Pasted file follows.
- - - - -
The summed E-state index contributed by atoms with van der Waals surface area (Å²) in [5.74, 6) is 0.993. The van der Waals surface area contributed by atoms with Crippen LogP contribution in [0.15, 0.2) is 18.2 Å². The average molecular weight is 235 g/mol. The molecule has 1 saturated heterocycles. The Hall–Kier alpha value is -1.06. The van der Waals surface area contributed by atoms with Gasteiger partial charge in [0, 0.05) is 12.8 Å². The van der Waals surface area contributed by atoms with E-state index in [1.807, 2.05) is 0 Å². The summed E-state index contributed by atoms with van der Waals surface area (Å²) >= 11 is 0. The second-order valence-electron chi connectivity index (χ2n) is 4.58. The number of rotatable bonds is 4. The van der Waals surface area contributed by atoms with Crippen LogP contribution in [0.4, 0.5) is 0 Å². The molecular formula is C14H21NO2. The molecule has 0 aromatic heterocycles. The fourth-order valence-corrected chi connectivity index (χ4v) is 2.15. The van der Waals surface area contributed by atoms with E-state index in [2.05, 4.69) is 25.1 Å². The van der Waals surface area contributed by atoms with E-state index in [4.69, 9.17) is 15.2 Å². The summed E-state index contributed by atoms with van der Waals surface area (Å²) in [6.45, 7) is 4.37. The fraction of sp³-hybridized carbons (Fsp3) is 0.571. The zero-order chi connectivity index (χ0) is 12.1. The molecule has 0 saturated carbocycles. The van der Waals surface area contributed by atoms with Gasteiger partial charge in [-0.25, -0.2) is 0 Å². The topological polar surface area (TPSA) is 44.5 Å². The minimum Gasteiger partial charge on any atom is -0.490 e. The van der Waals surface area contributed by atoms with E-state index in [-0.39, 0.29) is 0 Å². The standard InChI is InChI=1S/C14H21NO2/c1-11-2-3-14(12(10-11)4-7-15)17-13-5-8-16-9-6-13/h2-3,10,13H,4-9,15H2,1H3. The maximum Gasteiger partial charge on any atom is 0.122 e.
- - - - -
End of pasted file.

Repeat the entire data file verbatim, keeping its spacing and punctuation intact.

The summed E-state index contributed by atoms with van der Waals surface area (Å²) in [5.74, 6) is 0.993. The van der Waals surface area contributed by atoms with Crippen LogP contribution in [0.15, 0.2) is 18.2 Å². The average molecular weight is 235 g/mol. The molecule has 1 saturated heterocycles. The Hall–Kier alpha value is -1.06. The van der Waals surface area contributed by atoms with Gasteiger partial charge in [0, 0.05) is 12.8 Å². The van der Waals surface area contributed by atoms with E-state index in [1.807, 2.05) is 0 Å². The summed E-state index contributed by atoms with van der Waals surface area (Å²) >= 11 is 0. The second-order valence-electron chi connectivity index (χ2n) is 4.58. The number of rotatable bonds is 4. The van der Waals surface area contributed by atoms with Crippen LogP contribution in [0.4, 0.5) is 0 Å². The molecular formula is C14H21NO2. The molecule has 0 aromatic heterocycles. The fourth-order valence-corrected chi connectivity index (χ4v) is 2.15. The van der Waals surface area contributed by atoms with E-state index in [2.05, 4.69) is 25.1 Å². The van der Waals surface area contributed by atoms with E-state index in [4.69, 9.17) is 15.2 Å². The summed E-state index contributed by atoms with van der Waals surface area (Å²) in [6.45, 7) is 4.37. The fraction of sp³-hybridized carbons (Fsp3) is 0.571. The zero-order chi connectivity index (χ0) is 12.1. The molecule has 0 saturated carbocycles. The van der Waals surface area contributed by atoms with Gasteiger partial charge in [-0.25, -0.2) is 0 Å². The topological polar surface area (TPSA) is 44.5 Å². The minimum Gasteiger partial charge on any atom is -0.490 e. The van der Waals surface area contributed by atoms with E-state index in [-0.39, 0.29) is 0 Å². The standard InChI is InChI=1S/C14H21NO2/c1-11-2-3-14(12(10-11)4-7-15)17-13-5-8-16-9-6-13/h2-3,10,13H,4-9,15H2,1H3. The maximum Gasteiger partial charge on any atom is 0.122 e.